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Winging It

  Hawkman: Endless Flight

 

Geoff Johns, James Robinson, writers

Rags Morales, Patrick Gleason, artists

DC, 2003

Rating: 3.8

    JSA: Fair Play

 

Geoff Johns, writer

Rags Morales and various others, artists

DC, 2002

Rating: 3.0

Posted: May 27, 2003

By The Gentleman (exclusive to Shaking Through)

When he resurrected one of the DC Universe's most under-used characters in the stirring JSA story arc The Return of Hawkman, Geoff Johns (Flash) helped to cement his standing as one of the most popular writers of superhero comics working today. After all, the character's past incarnations (such as the one introduced in Tim Truman's seminal Hawkworld miniseries) had become so conflicting that when he disappeared during DC Comics' mid-'90s continuity retro-fit Zero Hour, fans were as relieved as they were disappointed.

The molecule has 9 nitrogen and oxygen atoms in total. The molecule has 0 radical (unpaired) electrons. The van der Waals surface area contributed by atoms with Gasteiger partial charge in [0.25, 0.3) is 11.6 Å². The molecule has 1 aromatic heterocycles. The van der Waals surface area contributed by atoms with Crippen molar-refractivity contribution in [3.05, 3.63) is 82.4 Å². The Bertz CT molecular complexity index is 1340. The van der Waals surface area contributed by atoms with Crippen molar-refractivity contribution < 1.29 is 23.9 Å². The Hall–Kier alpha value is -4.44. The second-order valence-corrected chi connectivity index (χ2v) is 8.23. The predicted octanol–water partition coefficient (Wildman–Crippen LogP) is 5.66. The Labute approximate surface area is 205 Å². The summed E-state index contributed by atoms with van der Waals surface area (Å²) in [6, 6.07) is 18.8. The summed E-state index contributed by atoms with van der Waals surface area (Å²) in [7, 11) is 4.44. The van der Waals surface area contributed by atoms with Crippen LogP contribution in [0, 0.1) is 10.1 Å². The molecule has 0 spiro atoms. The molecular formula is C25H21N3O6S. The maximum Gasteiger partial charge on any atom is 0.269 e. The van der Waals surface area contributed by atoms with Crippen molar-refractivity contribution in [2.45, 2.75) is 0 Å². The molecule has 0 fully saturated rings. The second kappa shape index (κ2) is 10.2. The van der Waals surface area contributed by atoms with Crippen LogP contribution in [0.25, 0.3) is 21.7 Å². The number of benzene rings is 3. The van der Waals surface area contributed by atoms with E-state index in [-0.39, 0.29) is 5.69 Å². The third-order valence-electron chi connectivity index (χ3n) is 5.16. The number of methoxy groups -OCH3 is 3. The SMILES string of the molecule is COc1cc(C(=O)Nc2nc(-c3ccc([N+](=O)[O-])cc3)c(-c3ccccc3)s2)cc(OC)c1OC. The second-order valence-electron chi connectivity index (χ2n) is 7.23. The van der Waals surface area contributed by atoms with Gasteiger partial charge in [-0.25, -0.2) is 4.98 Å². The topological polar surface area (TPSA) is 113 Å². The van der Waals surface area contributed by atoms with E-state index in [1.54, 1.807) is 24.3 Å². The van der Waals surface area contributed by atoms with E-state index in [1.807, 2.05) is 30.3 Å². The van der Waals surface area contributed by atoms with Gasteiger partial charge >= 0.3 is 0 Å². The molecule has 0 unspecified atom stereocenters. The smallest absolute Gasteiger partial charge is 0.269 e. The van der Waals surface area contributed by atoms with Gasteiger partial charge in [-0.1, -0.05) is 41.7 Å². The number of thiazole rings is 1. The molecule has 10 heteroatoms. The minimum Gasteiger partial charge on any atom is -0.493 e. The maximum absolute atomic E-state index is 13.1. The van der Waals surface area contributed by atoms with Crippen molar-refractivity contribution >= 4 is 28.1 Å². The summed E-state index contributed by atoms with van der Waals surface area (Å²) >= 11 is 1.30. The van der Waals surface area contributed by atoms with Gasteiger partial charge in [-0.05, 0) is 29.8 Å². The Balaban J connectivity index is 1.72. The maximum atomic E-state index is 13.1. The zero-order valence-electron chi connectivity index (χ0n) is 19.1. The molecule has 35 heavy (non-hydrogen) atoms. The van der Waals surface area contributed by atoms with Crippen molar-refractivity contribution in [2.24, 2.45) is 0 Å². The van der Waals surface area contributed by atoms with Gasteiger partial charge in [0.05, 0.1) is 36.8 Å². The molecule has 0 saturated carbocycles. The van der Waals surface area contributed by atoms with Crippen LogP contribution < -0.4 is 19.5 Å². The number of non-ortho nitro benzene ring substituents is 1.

But Johns, who has long seemed destined to become the Roy Thomas of his generation (happily mining for ore in the deep, dark trenches of Golden and Silver Age continuity), fixed all of that. In concocting a plausible (and deceptively simple) version of Hawkman that made room for the best parts of his previous selves, he did much more than shake the dust off of a beloved and slightly aged character concept (as had previously been done in JSA with the new Dr. Fate); he revitalized a classic character, giving him the perfect foundation for claiming his rightful place among DC's most iconic figures.

And to his credit, Johns seems to know it. In JSA: Fair Play, the fourth volume to collect the adventures of the reborn Justice Society of America, Hawkman steals the show. The new JSA was intended to restore that revered superteam to its past luster, introducing younger readers to both the original versions of popular stalwarts (the Golden Age Green Lantern -- now renamed Sentinel -- and Flash) and modern-day updates of characters like Dr. Fate, Mr. Terrific and Dr. Mid-Nite. But the title has never quite managed to accomplish its mission -- in its second collection, Darkness Falls, it seemed locked into the role of a nostalgia comic. And for most of Fair Play, there's little to challenge that perception...until the new Hawkman and Hawkgirl come into play.